Philip wants a dress.
Like his mom,
like his little sister Lili,
and like Charlotte, the girl next door.
When Charlotte whirls around,  her dress swirls with her,
as if it’s dancing on its own.
Philip wants to do that too.  
 
‘I want a dress,’ says Philip.
He looks in his wardrobe.
He sees shirts and shorts,
underwear and trousers,
swimming trunks
and even a tie.
But no dresses.  
 
 
 
Lili has dresses though, loads of them, lined up in her wardrobe.
His favourite is the yellow one, the yellow one with flowers.
It’s still too big for his sister, but not for Philip.
He can see that when he tries it on.  
 
‘It fits me,’ says Philip, as he whirls around.
The dress follows him, whirling high above his trousers.
‘That’s Lili’s dress,’ says mom.
‘You can borrow it, just for a little while, until you’ll go to bed.
Then we’ll put it back where it belongs.’
 
 
 
 
‘I want a dress,’ says Philip. ‘Can you borrow me yours?’
‘No!’ says Charlotte angrily.
‘Silly you! You’re a boy! Boys don’t wear dresses.
I do, ‘cause I’m a girl, and you are not.’
‘I’m Philip,’ says Philip.  
 
 
 
 
‘I want a dress,’ says Philip.
‘O dear,’ says dad. ‘That’s a problem.
Boys don’t wear dresses, they wear trousers.
Only bishops wear dresses.’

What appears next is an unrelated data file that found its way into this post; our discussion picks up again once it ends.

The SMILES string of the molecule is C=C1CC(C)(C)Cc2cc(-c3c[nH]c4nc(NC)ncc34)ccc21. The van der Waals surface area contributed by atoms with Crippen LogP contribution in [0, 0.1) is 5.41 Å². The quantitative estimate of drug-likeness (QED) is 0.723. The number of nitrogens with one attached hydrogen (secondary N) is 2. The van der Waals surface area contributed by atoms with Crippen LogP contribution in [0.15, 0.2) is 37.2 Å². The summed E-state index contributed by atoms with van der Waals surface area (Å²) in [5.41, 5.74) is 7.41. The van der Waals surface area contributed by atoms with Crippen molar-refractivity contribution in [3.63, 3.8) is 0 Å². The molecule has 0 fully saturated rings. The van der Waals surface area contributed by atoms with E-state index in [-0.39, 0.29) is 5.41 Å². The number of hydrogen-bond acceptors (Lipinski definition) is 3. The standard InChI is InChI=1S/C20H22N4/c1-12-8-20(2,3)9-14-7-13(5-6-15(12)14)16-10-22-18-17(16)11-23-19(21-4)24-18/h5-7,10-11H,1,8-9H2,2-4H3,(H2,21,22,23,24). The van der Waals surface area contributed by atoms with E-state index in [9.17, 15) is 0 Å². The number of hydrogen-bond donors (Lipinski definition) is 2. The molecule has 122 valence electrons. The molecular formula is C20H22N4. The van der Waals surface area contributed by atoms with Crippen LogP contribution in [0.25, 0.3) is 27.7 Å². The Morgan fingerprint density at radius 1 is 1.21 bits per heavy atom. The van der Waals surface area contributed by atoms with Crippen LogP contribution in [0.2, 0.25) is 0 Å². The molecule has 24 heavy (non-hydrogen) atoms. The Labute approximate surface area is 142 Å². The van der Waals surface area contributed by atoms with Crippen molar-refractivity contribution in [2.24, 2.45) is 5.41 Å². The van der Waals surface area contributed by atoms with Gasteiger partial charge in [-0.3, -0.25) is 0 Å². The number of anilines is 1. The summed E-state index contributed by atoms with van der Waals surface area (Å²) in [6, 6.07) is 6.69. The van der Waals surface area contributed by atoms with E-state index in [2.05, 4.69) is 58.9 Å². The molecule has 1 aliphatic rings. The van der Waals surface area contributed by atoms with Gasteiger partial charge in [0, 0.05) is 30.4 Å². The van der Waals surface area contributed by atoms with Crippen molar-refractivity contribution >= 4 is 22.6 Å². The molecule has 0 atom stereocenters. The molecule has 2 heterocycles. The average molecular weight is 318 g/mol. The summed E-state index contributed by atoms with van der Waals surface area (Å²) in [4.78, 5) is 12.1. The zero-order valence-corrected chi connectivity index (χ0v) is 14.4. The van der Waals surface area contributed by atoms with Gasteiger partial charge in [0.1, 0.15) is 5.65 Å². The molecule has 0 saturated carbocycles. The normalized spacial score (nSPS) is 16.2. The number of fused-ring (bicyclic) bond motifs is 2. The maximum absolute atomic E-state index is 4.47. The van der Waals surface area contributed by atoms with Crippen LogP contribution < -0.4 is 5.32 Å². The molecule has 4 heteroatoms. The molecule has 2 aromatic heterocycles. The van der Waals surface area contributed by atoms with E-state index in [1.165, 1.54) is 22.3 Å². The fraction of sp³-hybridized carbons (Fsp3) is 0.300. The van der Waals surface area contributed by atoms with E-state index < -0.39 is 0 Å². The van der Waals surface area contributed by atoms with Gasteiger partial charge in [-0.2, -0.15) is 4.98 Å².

‘Those are not real dresses,’ says Philip.
‘They don’t swirl round.’  
 
 
 
'I want a dress,’ says Philip in the clothes store.
‘I want a dress just like him.’
And he points at a girl in a beautiful dress.
‘That’s a her,’ says mom, ‘a girl.’
‘Boys in dresses,’ says the lady of the store, ‘they get laughed at.
A boy in a dress is weird.’
‘A dress is nice,’ says Philip.  
 
‘I’ll make you a dress,’ says mom, as Philip leaves the bath.
She turns a towel around Philip, long and soft down to his toes.
‘Now you’re a king,’ says mom.
‘A princess,’ says Philip, but mom says that makes him a prince.  
 
 
 
 
 
‘I want a dress,’ says Philip, ‘a real one.’
The towel keeps dropping down.
‘You can’t,’ says mom.
‘Why not?’ asks Philip.
‘Because,’ says mom. ‘In our country boys don’t wear dresses,
that’s just the way it is, and everybody has forgotten why.'  
 
'I want a dress,’ says Philip.
‘Really?’ asks grandma.
‘When I was a child, I wanted trousers.
But my mom said: ‘No, You’re a girl, girls wear dresses, no trousers.’  
 
 
 
 
‘But now I’m grown-up,’ says grandma,
‘so I wear trousers, and dresses too, if I want to.’
‘I want to too,’ says Philip. ‘Or it wouldn’t be fair.’
Grandma thinks deeply.
‘Yes,’ she answers after a while. ‘It wouldn’t be fair.’
And they go up to the attic.  
 
Grandma looks in a wardrobe and she looks in a box.
She looks and she sighs and then she says ‘Yes!’
Out of the box comes a dress, a real one,
with pleats and flowers, and buttons and everything.
It’s the prettiest dress Philip has ever seen.  
 
‘Can I try it?’ he asks.
‘It’s yours,’ says grandma.
‘It ones belonged to your mom, when she was your age.
I made it myself. But she never wore it.
She said it was too small.
She said it was itchy.’  
 
The dress fits him perfectly.
Philips whirls around, and again, and again.
The dress swirls with him, round and round.
‘It’s not itchy,’ says Philip.
‘my dress is beautiful. I’ll keep it on, forever.’